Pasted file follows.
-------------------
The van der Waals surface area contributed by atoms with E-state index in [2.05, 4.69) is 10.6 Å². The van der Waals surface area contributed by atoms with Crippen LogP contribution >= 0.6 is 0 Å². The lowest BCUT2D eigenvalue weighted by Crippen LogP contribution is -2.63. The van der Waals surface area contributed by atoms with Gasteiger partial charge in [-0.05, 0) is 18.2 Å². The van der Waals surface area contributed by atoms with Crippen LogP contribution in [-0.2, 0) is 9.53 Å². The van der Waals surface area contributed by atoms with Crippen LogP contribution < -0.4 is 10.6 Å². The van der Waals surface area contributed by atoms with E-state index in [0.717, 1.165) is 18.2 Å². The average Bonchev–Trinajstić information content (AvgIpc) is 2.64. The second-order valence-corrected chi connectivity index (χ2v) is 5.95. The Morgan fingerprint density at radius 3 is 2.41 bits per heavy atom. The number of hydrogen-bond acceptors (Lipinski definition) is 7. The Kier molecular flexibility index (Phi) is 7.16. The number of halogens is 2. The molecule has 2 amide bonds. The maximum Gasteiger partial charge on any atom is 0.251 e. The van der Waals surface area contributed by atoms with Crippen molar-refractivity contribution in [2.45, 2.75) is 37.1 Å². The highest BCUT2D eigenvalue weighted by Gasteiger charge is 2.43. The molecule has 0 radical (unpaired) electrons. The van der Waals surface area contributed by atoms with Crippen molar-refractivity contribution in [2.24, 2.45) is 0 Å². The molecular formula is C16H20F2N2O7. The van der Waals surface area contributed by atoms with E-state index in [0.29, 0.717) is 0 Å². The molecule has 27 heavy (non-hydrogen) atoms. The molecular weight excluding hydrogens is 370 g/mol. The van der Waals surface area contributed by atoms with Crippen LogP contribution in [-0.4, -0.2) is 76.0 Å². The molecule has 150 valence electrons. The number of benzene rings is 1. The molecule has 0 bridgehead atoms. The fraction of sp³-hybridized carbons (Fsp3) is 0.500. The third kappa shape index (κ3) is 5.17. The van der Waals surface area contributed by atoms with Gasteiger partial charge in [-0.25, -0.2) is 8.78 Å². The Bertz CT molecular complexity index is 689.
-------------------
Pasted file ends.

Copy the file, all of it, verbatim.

The van der Waals surface area contributed by atoms with E-state index in [2.05, 4.69) is 10.6 Å². The van der Waals surface area contributed by atoms with Crippen LogP contribution >= 0.6 is 0 Å². The lowest BCUT2D eigenvalue weighted by Crippen LogP contribution is -2.63. The van der Waals surface area contributed by atoms with Gasteiger partial charge in [-0.05, 0) is 18.2 Å². The van der Waals surface area contributed by atoms with Crippen LogP contribution in [-0.2, 0) is 9.53 Å². The van der Waals surface area contributed by atoms with Crippen LogP contribution < -0.4 is 10.6 Å². The van der Waals surface area contributed by atoms with E-state index in [0.717, 1.165) is 18.2 Å². The average Bonchev–Trinajstić information content (AvgIpc) is 2.64. The second-order valence-corrected chi connectivity index (χ2v) is 5.95. The Morgan fingerprint density at radius 3 is 2.41 bits per heavy atom. The number of hydrogen-bond acceptors (Lipinski definition) is 7. The Kier molecular flexibility index (Phi) is 7.16. The number of halogens is 2. The molecule has 2 amide bonds. The maximum Gasteiger partial charge on any atom is 0.251 e. The van der Waals surface area contributed by atoms with Crippen molar-refractivity contribution in [2.45, 2.75) is 37.1 Å². The highest BCUT2D eigenvalue weighted by Gasteiger charge is 2.43. The molecule has 0 radical (unpaired) electrons. The van der Waals surface area contributed by atoms with Crippen molar-refractivity contribution in [2.24, 2.45) is 0 Å². The molecular formula is C16H20F2N2O7. The van der Waals surface area contributed by atoms with E-state index in [0.29, 0.717) is 0 Å². The molecule has 27 heavy (non-hydrogen) atoms. The molecular weight excluding hydrogens is 370 g/mol. The van der Waals surface area contributed by atoms with Crippen LogP contribution in [-0.4, -0.2) is 76.0 Å². The molecule has 150 valence electrons. The number of benzene rings is 1. The molecule has 0 bridgehead atoms. The fraction of sp³-hybridized carbons (Fsp3) is 0.500. The third kappa shape index (κ3) is 5.17. The van der Waals surface area contributed by atoms with Gasteiger partial charge in [-0.25, -0.2) is 8.78 Å². The Bertz CT molecular complexity index is 689.